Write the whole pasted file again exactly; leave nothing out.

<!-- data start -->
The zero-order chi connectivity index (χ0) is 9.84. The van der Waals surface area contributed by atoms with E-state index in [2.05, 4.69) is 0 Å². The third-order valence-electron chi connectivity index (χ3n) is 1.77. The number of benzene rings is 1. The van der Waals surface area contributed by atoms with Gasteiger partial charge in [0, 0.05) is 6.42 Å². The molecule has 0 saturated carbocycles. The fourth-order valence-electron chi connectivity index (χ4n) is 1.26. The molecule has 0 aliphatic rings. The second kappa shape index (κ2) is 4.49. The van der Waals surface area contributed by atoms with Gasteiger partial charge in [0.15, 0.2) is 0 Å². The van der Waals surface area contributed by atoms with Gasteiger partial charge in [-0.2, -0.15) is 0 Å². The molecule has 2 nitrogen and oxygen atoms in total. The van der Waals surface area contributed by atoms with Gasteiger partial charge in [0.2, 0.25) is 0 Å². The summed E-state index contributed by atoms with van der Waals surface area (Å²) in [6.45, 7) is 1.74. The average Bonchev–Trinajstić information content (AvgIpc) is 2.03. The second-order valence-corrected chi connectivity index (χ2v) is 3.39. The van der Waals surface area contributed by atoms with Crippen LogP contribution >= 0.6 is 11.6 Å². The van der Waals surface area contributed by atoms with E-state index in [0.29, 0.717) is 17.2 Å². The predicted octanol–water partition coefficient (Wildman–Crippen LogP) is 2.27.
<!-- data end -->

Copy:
The zero-order chi connectivity index (χ0) is 9.84. The van der Waals surface area contributed by atoms with E-state index in [2.05, 4.69) is 0 Å². The third-order valence-electron chi connectivity index (χ3n) is 1.77. The number of benzene rings is 1. The van der Waals surface area contributed by atoms with Gasteiger partial charge in [0, 0.05) is 6.42 Å². The molecule has 0 saturated carbocycles. The fourth-order valence-electron chi connectivity index (χ4n) is 1.26. The molecule has 0 aliphatic rings. The second kappa shape index (κ2) is 4.49. The van der Waals surface area contributed by atoms with Gasteiger partial charge in [0.15, 0.2) is 0 Å². The van der Waals surface area contributed by atoms with Gasteiger partial charge in [-0.2, -0.15) is 0 Å². The molecule has 2 nitrogen and oxygen atoms in total. The van der Waals surface area contributed by atoms with Gasteiger partial charge in [0.2, 0.25) is 0 Å². The summed E-state index contributed by atoms with van der Waals surface area (Å²) in [6.45, 7) is 1.74. The average Bonchev–Trinajstić information content (AvgIpc) is 2.03. The second-order valence-corrected chi connectivity index (χ2v) is 3.39. The van der Waals surface area contributed by atoms with Crippen LogP contribution >= 0.6 is 11.6 Å². The van der Waals surface area contributed by atoms with E-state index in [0.29, 0.717) is 17.2 Å². The predicted octanol–water partition coefficient (Wildman–Crippen LogP) is 2.27.